I am new to this list and in my first year of teaching at the ripe old age of 46 (well I was 45 at the beginning of the school year, but I digress). I am teaching English in a very rural community in Western Arizona. We have very wealthy farmer/rancher children and migrant worker's children. The county I live in has only two high schools. One is in the county seat and only takes children that live in that town and then there is ours. Some of these children bus in from over 90 miles away. We are talking about 1.5 hour bus trips back and forth. This year we have a new superintendent, principal and 7 (out of 12) new teachers (now 8 as the Art teacher quit over Christmas break). I understand that discipline was non-existent before this year. The new principal taught PE here for 14 years and just recently graduated with his masters. The students are unruly, surly, insolent and some are just out and out nasty. You know what??? I am nice to them all. They cannot figure it out. But I learned a long time ago that you catch more flies with honey than vinegar. Last semester they hated me (I was new and they have a running rule that they have to try to get a teacher to quit the first semester). This semester I have students asking me to please remember them forever. This is a long story for a very short comment. Some of these students just don't care. They have lived a meager existence for so long that they expect to continue living one. They don't care. I have a few that are very intelligent and they just don't care. They hand in no homework and do no assignments in class. I have been told to fail them but not to write a disciplinary referral on them unless they are disrupting the class. I have one senior student who failed junior english with me this year. Was he ever surprised. This kid is a drug user and I believe dealer. He would come to class and sleep. I couldn't write him up because he didn't disrupt the other students (he was too stoned to do that). But you know what. I was the first teacher to fail him. He was taking Junior english his last year because he had other more interesting classes to take and the counselor lets them do this. So this semester I have him twice. I have him for "Vocational English - those students who failed" and since I do not have a senior English class this semester he is doing correspondence work and sitting in another class of mine (Yearbook). Standards in the US are declining. Why??? Because we have lost control over the students. They have way too many "rights". I am not talking about beating them within an inch of their lives, but to be afraid of disciplining them because their parents can sue???????????? Most of these parents do not pay attention to these students or they believe that "little Johnny" wouldn't and couldn't act this way. Example: The "drug dealer's" father is living with one of the other teachers. She has told him over and over that he is doing drugs. He will not listen to her. His son says he isn't>>>>>>>>>>>>>>> Get a clue, DAD!!!! Okay, I said a lot and probably said nothing. I have a tendency to ramble. Drives the students crazy. LOL Have a good day.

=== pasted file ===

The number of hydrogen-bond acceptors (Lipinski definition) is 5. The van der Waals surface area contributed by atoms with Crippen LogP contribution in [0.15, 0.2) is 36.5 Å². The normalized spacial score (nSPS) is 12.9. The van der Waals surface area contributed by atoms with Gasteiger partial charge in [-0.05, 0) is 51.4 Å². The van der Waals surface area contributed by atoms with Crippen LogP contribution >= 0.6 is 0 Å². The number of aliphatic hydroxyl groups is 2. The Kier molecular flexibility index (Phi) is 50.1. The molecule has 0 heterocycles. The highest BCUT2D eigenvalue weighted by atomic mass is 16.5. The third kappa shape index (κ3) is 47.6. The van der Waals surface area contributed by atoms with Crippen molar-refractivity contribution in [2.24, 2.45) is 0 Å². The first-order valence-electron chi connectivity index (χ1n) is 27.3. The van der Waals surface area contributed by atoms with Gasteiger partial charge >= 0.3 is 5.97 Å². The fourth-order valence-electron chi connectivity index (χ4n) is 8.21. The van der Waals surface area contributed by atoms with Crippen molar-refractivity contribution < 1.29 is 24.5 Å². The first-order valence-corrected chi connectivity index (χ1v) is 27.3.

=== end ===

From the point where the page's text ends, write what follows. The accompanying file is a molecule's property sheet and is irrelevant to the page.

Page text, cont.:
Roibin, how sad. How utterly, utterly sad. Teachers at my children's middle school and now both of their high schools say that the Advanced Program classes are the only ones